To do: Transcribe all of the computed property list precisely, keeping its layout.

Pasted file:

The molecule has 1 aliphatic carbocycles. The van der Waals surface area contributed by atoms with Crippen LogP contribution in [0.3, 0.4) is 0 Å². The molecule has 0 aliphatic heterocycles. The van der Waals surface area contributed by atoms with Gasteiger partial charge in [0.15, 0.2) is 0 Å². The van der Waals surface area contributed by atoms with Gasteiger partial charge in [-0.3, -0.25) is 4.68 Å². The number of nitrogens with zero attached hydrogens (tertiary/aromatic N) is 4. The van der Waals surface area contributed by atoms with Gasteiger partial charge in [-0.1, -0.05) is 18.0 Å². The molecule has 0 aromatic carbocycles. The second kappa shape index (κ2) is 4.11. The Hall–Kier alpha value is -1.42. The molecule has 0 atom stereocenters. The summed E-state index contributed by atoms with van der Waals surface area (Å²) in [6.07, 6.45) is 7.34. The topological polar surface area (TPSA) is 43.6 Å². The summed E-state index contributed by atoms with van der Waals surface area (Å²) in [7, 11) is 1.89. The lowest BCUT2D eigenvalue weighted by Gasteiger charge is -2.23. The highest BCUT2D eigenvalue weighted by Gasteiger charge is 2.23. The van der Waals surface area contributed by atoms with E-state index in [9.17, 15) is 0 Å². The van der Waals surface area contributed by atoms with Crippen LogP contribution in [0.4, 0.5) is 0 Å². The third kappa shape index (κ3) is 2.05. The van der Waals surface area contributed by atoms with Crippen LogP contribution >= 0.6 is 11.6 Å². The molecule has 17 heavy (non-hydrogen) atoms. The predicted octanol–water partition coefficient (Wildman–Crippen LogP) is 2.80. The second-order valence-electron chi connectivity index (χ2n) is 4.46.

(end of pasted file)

The molecule has 1 aliphatic carbocycles. The van der Waals surface area contributed by atoms with Crippen LogP contribution in [0.3, 0.4) is 0 Å². The molecule has 0 aliphatic heterocycles. The van der Waals surface area contributed by atoms with Gasteiger partial charge in [0.15, 0.2) is 0 Å². The van der Waals surface area contributed by atoms with Gasteiger partial charge in [-0.3, -0.25) is 4.68 Å². The number of nitrogens with zero attached hydrogens (tertiary/aromatic N) is 4. The van der Waals surface area contributed by atoms with Gasteiger partial charge in [-0.1, -0.05) is 18.0 Å². The molecule has 0 aromatic carbocycles. The second kappa shape index (κ2) is 4.11. The Hall–Kier alpha value is -1.42. The molecule has 0 atom stereocenters. The summed E-state index contributed by atoms with van der Waals surface area (Å²) in [6.07, 6.45) is 7.34. The topological polar surface area (TPSA) is 43.6 Å². The summed E-state index contributed by atoms with van der Waals surface area (Å²) in [7, 11) is 1.89. The lowest BCUT2D eigenvalue weighted by Gasteiger charge is -2.23. The highest BCUT2D eigenvalue weighted by Gasteiger charge is 2.23. The van der Waals surface area contributed by atoms with E-state index in [9.17, 15) is 0 Å². The van der Waals surface area contributed by atoms with Crippen LogP contribution in [0.4, 0.5) is 0 Å². The third kappa shape index (κ3) is 2.05. The van der Waals surface area contributed by atoms with Crippen LogP contribution >= 0.6 is 11.6 Å². The molecule has 17 heavy (non-hydrogen) atoms. The predicted octanol–water partition coefficient (Wildman–Crippen LogP) is 2.80. The second-order valence-electron chi connectivity index (χ2n) is 4.46.